Responsive ad

Saudi Arabia borrows more as fiscal, security problems multiply

Saudi Arabia is borrowing more from international markets to meet fiscal shortfalls caused by the halving of the crude oil price, additional unbudgeted expenses prosecuting the war on Yemen and enhanced security needs.

In July the kingdom issued its first sovereign bonds since 2007 to raise about $4 billion from local banks. It’s also been dipping into sovereign fund reserves and now plans to raise another $27 billion, a figure seen by analysts who spoke to The Middle East in Europe as broadly notional and subject to upward change. Saudi Arabian state and private sectors have vast investments in Europe, but there’s no indication yet of any drawings on those investments. Most of the Saudi sovereign fund holdings are based in Europe, North America or offshore financial havens.

Although Saudi Arabia’s development needs are immense, recent spikes in government spending are due largely to war spending in Yemen, military shopping and high security outlays amid a widening repertoire of Saudi actions and policies that have made the kingdom more enemies in the neighbourhood. The Saudi-led Arab coalition’s war on Yemen, aided by outside strategic and technological backstopping, has created a humanitarian crisis of expanding proportions, international advocacy groups say.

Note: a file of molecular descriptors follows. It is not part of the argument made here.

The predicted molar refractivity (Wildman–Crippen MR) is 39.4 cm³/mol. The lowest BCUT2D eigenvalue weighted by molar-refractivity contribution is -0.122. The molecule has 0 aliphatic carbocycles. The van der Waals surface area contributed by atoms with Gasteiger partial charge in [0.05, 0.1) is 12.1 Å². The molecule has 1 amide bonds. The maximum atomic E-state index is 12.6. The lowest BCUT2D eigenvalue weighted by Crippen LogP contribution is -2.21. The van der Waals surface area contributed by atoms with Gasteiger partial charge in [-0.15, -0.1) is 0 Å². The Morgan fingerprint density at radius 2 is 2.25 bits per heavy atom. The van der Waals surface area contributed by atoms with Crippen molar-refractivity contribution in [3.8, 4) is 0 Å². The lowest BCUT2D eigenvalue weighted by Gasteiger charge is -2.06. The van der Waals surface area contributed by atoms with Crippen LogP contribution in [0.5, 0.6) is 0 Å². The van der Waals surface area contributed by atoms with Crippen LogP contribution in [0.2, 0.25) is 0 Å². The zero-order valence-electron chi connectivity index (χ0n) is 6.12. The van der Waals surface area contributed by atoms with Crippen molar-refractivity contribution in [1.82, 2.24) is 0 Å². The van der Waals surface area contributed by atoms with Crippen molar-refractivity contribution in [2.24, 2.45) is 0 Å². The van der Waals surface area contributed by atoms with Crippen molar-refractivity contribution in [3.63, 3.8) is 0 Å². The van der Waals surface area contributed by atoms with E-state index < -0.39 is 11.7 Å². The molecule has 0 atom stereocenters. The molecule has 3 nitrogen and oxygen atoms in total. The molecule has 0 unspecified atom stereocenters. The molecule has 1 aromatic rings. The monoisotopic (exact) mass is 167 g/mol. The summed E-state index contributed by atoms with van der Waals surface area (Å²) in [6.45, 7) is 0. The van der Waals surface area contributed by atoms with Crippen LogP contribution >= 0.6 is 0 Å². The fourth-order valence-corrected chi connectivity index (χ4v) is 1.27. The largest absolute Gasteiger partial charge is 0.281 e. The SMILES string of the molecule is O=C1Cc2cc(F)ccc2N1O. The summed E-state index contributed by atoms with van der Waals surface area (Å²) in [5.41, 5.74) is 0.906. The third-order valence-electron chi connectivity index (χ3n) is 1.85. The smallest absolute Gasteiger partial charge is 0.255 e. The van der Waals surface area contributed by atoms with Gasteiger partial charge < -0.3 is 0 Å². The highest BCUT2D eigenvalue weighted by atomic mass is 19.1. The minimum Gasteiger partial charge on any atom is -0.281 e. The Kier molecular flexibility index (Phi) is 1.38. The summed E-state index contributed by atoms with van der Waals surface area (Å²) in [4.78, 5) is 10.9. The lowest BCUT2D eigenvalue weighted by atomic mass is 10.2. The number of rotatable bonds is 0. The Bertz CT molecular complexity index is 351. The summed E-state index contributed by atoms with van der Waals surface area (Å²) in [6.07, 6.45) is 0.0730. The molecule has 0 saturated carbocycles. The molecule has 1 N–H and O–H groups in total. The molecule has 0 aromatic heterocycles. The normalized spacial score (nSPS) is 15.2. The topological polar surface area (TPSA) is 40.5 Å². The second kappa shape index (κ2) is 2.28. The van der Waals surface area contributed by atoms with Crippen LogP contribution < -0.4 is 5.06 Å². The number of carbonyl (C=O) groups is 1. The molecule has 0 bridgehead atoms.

The latest [7 August 2015] terrorist attack on a mosque within a military compound illustrates the threat from Saudi Arabia’s detractors isn’t contained despite mass arrests of suspects.

German Foreign Minister Frank-Walter Steinmeier, one of the first senior European Union leaders to react to the suicide bombing  in Abha, Asir province,  said, “This was a despicable, but also a transparent attempt to sow hatred among the Saudi Arabian people and to incite polarisation in society.” Saudi and international media said the attack was aimed at military worshippers at the mosque inside the compound of a special forces headquarters near Yemeni border.

“This cowardly attack shows once again that terrorism neither respects any religion nor belongs to any religion,” Steinmeier added. “Our thoughts are with the victims’ families and friends and with the Saudi Arabian people as a whole. Germany stands resolutely at Saudi Arabia’s side in the fight against terrorism.” Germany and German Chancellor Angela Merkel recently were cited as special targets by Daesh, aka ISIL, terrorist network.

 

Author: Editor

Share This Post On
Tweet
Share This

Share This

Share this post with your friends!

Share This

Share this post with your friends!